Picking Cotton

Lewis Hine Cotton Picker

Last night while I was doing a few things, I turned on the TV and Places in the Heart was on one of the movie channels. It is just such an outstanding movie! As always, Sally Field is amazing!

Whenever I watch that movie and see them picking cotton it always reminds me of three things: driving to the beach, my fourth grade science teacher and a colleague at my first “real” job. Firstly, it reminds me of that long awaited trip to the beach. When you knew a whole week of fun awaited you. When I grew up in the South, cotton was still a staple. I can remember going to the beach in the Summer and taking the back roads, you would drive by fields of what appeared to be snow covered flats of land, the cotton bolls bursting open revealing the delicate cotton candy fluff that waits inside.

Secondly, I will always associate it with my fourth grade science teacher, Mrs. S.. She told us a story about picking cotton when she was a small girl of 7. We were studying plant life and one thing led to another she shared this story with us. She would stay with her grandparents every year during the later part of Summer. They had a farm and one of their main crops was cotton.

She was fascinated by it and wanted to try her hand at picking. Her grandmother warned her against it. Explaining to her that her little hands were too delicate for the hard cotton boll because it would slice into her fingers like a knife. Still, she persisted. Her grandmother finally relented and made her, her own little cotton picking apron and bag. She rose early and went out to the field with her grandfather. It was fun at first, but it didn’t take long before her fingers got their first deep cut. The cotton boll shaving through her gentle little 7 year old fingers.

By the time her day was done, Mrs. S.’s hands were red raw, gashed here and there and swollen. Her grandmother made her soak them in a hot bowl of water with epsom salts, applied ointment to them and gingerly wrapper her tiny hands in bandages. To this day, her hands still bear the mark of her first and last cotton picking session.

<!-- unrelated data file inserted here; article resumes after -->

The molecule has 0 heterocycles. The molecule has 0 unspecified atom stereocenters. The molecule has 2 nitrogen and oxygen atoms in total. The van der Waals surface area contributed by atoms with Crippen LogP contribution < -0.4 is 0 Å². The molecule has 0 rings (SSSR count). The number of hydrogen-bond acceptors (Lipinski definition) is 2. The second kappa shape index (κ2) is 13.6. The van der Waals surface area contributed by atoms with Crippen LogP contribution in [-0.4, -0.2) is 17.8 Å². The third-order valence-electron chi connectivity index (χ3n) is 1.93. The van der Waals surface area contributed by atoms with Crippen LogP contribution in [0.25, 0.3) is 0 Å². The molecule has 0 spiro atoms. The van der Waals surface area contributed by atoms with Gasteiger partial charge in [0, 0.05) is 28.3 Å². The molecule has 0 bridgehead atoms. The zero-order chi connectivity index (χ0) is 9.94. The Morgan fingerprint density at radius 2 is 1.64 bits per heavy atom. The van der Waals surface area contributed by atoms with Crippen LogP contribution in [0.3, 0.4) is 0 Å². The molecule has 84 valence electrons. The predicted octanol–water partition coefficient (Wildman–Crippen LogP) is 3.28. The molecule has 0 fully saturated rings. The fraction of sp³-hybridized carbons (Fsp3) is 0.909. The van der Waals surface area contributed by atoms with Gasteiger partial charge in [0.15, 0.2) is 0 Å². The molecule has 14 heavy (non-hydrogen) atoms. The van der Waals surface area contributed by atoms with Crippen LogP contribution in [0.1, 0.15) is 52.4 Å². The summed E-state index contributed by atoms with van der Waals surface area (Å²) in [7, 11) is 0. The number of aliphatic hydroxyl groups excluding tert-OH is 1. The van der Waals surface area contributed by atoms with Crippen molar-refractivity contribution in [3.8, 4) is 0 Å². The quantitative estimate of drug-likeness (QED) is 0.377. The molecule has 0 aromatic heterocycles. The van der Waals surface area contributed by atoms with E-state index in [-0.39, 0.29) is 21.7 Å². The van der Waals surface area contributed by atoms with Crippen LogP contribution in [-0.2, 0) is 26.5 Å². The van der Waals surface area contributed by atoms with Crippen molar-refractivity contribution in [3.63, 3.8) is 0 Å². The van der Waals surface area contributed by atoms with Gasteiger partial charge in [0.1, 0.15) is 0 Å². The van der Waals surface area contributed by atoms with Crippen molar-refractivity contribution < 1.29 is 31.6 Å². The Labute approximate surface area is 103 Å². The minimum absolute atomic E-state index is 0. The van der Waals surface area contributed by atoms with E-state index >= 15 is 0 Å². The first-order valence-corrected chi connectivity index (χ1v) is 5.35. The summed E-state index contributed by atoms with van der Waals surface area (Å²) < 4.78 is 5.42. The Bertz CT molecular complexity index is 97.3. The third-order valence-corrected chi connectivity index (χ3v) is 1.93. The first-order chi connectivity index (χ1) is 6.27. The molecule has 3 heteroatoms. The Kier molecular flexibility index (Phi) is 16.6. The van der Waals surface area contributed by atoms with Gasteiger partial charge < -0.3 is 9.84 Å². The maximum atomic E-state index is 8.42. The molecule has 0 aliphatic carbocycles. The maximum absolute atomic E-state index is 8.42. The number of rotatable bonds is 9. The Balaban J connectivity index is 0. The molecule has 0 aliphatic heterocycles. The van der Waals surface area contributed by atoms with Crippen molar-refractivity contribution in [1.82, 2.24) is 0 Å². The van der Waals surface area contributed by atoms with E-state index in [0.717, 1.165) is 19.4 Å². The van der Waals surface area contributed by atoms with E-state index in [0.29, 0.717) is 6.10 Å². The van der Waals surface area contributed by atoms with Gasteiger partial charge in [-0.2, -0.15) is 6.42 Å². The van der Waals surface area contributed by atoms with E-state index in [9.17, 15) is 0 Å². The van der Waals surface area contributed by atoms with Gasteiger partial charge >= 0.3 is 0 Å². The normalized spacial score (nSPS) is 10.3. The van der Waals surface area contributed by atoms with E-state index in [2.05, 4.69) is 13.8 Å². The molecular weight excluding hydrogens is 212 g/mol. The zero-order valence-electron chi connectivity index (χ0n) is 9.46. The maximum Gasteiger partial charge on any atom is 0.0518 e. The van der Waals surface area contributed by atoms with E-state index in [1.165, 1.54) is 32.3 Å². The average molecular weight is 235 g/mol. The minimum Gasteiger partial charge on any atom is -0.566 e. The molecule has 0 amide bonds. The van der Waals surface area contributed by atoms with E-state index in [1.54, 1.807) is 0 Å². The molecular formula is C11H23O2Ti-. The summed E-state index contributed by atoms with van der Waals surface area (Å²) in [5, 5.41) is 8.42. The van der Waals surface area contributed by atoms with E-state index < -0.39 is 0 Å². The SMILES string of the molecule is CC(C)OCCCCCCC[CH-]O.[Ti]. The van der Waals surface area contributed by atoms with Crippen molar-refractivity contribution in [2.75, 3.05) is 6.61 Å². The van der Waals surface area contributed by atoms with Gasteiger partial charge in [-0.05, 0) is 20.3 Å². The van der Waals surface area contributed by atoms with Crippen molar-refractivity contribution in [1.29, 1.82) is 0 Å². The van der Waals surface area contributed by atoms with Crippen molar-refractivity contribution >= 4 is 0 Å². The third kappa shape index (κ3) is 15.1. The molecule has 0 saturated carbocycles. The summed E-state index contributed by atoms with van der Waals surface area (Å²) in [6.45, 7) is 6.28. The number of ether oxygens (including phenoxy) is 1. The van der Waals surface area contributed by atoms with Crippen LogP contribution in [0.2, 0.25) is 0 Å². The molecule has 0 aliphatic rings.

Cotton picking also brings to mind a wonderful woman I used to work with at my first “real” job. I worked in a department store in High School one year to save Christmas money. One of the ladies I worked with was a Southerner through and through. 

Her family hadn’t come from much and her mother picked cotton to earn extra money. Now, they say that you don’t remember things under a certain age. I don’t hold with that philosophy. Neither did my co-worker. She was only 3, but she can remember vividly what it was like to be out in the fields with her mother. 

She was a small child during the 1930’s and at that time the baby of the family. Her mother took her to the fields with her. Her mama would dress in long sleeved blouses and wear a bonnet to keep the sun off of her face. She would dress my co-worker similarly and once in the field she would place her in an old wooden peach crate and would sit it at the end of the row. When she had picked her way through, she would move her to the next row, so she could keep an eye on her as she worked. 

My co-worker would nap, or play with her dolls or watch her mother. She could remember it like it was yesterday. I love how their stories had intertwined. From one generation to the next and the next, cotton still played a part in so many people’s lives. We all bring a different piece of thread to the tapestry to make up the whole.

{Image by Lewis Hine of Callie Campbell, age 11}